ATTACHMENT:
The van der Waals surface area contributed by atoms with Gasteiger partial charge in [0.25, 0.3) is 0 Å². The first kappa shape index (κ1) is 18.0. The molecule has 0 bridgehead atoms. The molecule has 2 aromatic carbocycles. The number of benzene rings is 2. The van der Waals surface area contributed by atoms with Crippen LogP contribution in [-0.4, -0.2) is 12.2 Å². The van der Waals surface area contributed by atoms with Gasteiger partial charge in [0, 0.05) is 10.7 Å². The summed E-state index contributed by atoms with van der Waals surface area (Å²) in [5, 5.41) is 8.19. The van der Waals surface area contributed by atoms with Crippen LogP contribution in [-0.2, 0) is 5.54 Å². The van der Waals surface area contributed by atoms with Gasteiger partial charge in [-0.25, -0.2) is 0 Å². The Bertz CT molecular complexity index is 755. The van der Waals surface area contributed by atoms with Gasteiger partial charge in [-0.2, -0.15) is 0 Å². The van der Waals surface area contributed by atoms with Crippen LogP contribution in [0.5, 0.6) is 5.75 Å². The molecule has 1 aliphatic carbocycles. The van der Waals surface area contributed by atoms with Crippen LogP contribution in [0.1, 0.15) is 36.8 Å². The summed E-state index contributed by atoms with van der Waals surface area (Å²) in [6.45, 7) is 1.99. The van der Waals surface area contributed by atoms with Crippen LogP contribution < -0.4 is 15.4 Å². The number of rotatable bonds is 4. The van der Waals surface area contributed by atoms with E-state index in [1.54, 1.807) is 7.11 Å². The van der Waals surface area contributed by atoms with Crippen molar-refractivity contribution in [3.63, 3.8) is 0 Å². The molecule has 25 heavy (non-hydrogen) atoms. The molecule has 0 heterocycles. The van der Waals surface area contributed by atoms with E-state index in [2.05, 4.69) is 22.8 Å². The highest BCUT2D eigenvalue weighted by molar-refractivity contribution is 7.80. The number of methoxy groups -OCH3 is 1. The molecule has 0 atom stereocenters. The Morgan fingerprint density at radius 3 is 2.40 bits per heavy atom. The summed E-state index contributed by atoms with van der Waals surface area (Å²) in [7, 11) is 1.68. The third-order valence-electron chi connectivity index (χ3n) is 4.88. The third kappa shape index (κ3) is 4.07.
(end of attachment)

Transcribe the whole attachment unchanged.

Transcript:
The van der Waals surface area contributed by atoms with Gasteiger partial charge in [0.25, 0.3) is 0 Å². The first kappa shape index (κ1) is 18.0. The molecule has 0 bridgehead atoms. The molecule has 2 aromatic carbocycles. The number of benzene rings is 2. The van der Waals surface area contributed by atoms with Crippen LogP contribution in [-0.4, -0.2) is 12.2 Å². The van der Waals surface area contributed by atoms with Gasteiger partial charge in [0, 0.05) is 10.7 Å². The summed E-state index contributed by atoms with van der Waals surface area (Å²) in [5, 5.41) is 8.19. The van der Waals surface area contributed by atoms with Crippen LogP contribution in [-0.2, 0) is 5.54 Å². The van der Waals surface area contributed by atoms with Gasteiger partial charge in [-0.25, -0.2) is 0 Å². The Bertz CT molecular complexity index is 755. The van der Waals surface area contributed by atoms with Gasteiger partial charge in [-0.2, -0.15) is 0 Å². The van der Waals surface area contributed by atoms with Crippen LogP contribution in [0.5, 0.6) is 5.75 Å². The molecule has 1 aliphatic carbocycles. The van der Waals surface area contributed by atoms with Crippen LogP contribution in [0.1, 0.15) is 36.8 Å². The summed E-state index contributed by atoms with van der Waals surface area (Å²) in [6.45, 7) is 1.99. The van der Waals surface area contributed by atoms with Crippen LogP contribution < -0.4 is 15.4 Å². The number of rotatable bonds is 4. The van der Waals surface area contributed by atoms with E-state index in [1.54, 1.807) is 7.11 Å². The van der Waals surface area contributed by atoms with Crippen molar-refractivity contribution in [3.63, 3.8) is 0 Å². The molecule has 25 heavy (non-hydrogen) atoms. The molecule has 0 heterocycles. The van der Waals surface area contributed by atoms with E-state index in [2.05, 4.69) is 22.8 Å². The highest BCUT2D eigenvalue weighted by molar-refractivity contribution is 7.80. The number of methoxy groups -OCH3 is 1. The molecule has 0 atom stereocenters. The Morgan fingerprint density at radius 3 is 2.40 bits per heavy atom. The summed E-state index contributed by atoms with van der Waals surface area (Å²) in [7, 11) is 1.68. The third-order valence-electron chi connectivity index (χ3n) is 4.88. The third kappa shape index (κ3) is 4.07.